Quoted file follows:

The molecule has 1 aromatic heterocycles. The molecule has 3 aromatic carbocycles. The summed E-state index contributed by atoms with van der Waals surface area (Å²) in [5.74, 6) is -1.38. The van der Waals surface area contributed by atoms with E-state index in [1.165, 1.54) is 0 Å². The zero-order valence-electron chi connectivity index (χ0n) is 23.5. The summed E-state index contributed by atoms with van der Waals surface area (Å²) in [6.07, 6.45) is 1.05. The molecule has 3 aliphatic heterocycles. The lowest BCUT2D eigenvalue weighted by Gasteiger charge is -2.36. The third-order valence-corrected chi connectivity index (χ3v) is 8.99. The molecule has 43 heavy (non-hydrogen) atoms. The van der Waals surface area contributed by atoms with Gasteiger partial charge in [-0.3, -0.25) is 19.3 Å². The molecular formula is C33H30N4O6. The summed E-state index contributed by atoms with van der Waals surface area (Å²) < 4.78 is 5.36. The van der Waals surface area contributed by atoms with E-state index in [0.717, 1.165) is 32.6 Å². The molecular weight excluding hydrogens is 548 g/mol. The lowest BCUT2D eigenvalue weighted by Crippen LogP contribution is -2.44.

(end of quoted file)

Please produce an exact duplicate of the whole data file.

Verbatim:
The molecule has 1 aromatic heterocycles. The molecule has 3 aromatic carbocycles. The summed E-state index contributed by atoms with van der Waals surface area (Å²) in [5.74, 6) is -1.38. The van der Waals surface area contributed by atoms with E-state index in [1.165, 1.54) is 0 Å². The zero-order valence-electron chi connectivity index (χ0n) is 23.5. The summed E-state index contributed by atoms with van der Waals surface area (Å²) in [6.07, 6.45) is 1.05. The molecule has 3 aliphatic heterocycles. The lowest BCUT2D eigenvalue weighted by Gasteiger charge is -2.36. The third-order valence-corrected chi connectivity index (χ3v) is 8.99. The molecule has 43 heavy (non-hydrogen) atoms. The van der Waals surface area contributed by atoms with Gasteiger partial charge in [-0.3, -0.25) is 19.3 Å². The molecular formula is C33H30N4O6. The summed E-state index contributed by atoms with van der Waals surface area (Å²) < 4.78 is 5.36. The van der Waals surface area contributed by atoms with E-state index in [0.717, 1.165) is 32.6 Å². The molecular weight excluding hydrogens is 548 g/mol. The lowest BCUT2D eigenvalue weighted by Crippen LogP contribution is -2.44.